Back in 2011, thinking about the implosion of the Soviet Union two decades earlier and what followed, I wrote:
“In 1991, when the Soviet Union disappeared and the United States found itself the last superpower standing, Washington mistook that for a victory most rare. In the years that followed, in a paroxysm of self-satisfaction and amid clouds of self-congratulation, its leaders would attempt nothing less than to establish a global Pax Americana. Their breathtaking ambitions would leave hubris in the shade. The results, it’s now clear, were no less breathtaking, even if disastrously so. Almost 20 years after the lesser superpower of the Cold War left the world stage, the ‘victor’ is now lurching down the declinist slope, this time as the other defeated power of the Cold War era.
“So don’t mark the end of the Cold War in 1991 as our conventional histories do. Mark it in the early days of 2011, and consider the events of this moment a symbolic goodbye-to-all-that for the planet’s ‘sole superpower.’”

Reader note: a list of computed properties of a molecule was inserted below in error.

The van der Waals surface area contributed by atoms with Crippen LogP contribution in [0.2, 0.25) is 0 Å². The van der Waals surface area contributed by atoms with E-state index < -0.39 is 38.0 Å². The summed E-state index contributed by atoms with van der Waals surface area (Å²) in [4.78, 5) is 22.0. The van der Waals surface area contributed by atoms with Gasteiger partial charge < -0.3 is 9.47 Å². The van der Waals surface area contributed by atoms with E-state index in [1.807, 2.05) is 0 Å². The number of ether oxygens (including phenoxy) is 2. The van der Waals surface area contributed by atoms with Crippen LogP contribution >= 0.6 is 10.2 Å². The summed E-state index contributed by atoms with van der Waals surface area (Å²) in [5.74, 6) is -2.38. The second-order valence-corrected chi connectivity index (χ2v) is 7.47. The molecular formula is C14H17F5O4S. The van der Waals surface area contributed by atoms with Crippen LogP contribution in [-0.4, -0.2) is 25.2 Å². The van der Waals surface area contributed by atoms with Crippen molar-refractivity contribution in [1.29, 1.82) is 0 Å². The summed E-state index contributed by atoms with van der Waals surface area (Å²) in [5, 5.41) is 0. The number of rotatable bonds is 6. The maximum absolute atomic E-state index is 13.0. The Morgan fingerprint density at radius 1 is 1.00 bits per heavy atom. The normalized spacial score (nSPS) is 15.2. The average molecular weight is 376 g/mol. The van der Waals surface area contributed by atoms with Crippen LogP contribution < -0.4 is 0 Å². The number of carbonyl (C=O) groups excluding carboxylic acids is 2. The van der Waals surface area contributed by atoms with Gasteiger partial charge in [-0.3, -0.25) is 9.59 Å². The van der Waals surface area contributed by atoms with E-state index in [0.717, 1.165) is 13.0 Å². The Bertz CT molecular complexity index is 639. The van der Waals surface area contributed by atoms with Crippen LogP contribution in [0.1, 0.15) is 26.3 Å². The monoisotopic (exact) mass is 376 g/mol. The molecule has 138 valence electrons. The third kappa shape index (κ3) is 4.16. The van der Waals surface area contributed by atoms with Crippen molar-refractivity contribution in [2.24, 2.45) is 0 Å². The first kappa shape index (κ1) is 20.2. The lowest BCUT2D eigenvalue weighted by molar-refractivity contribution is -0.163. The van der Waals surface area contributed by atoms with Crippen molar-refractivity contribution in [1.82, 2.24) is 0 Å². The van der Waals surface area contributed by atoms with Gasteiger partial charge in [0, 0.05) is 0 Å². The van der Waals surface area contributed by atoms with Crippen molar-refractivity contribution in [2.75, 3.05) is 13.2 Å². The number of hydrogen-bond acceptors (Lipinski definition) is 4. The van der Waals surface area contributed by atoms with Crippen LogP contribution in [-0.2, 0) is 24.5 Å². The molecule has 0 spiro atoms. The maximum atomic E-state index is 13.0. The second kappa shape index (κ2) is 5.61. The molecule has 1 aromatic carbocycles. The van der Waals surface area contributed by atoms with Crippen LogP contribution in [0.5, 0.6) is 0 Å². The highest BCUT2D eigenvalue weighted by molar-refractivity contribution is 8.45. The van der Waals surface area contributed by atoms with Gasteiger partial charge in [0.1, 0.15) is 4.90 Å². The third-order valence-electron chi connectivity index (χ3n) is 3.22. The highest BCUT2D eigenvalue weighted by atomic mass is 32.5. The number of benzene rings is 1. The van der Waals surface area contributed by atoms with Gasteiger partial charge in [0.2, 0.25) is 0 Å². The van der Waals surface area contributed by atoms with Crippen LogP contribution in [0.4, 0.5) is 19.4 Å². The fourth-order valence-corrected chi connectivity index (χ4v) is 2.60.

I had long had a feeling that, of the two superpowers of the Cold War era, one had left the stage in a rush, while the other was slowly inching its way toward the exits enwreathed in self-congratulation and an overwhelming sense of triumphalism. What I hadn’t really imagined, what, even in 2011, I couldn’t have put into words, was the twist on this strange tale of imperial decline that TomDispatch regular William Astore illuminates today. What if, from its quagmire war in Afghanistan to the surveillance of its own people, that other superpower, the only one left, was not just on the declinist slope but, in an eerie act of mimicry, taking on some of the coloration of the superpower that preceded it to disaster?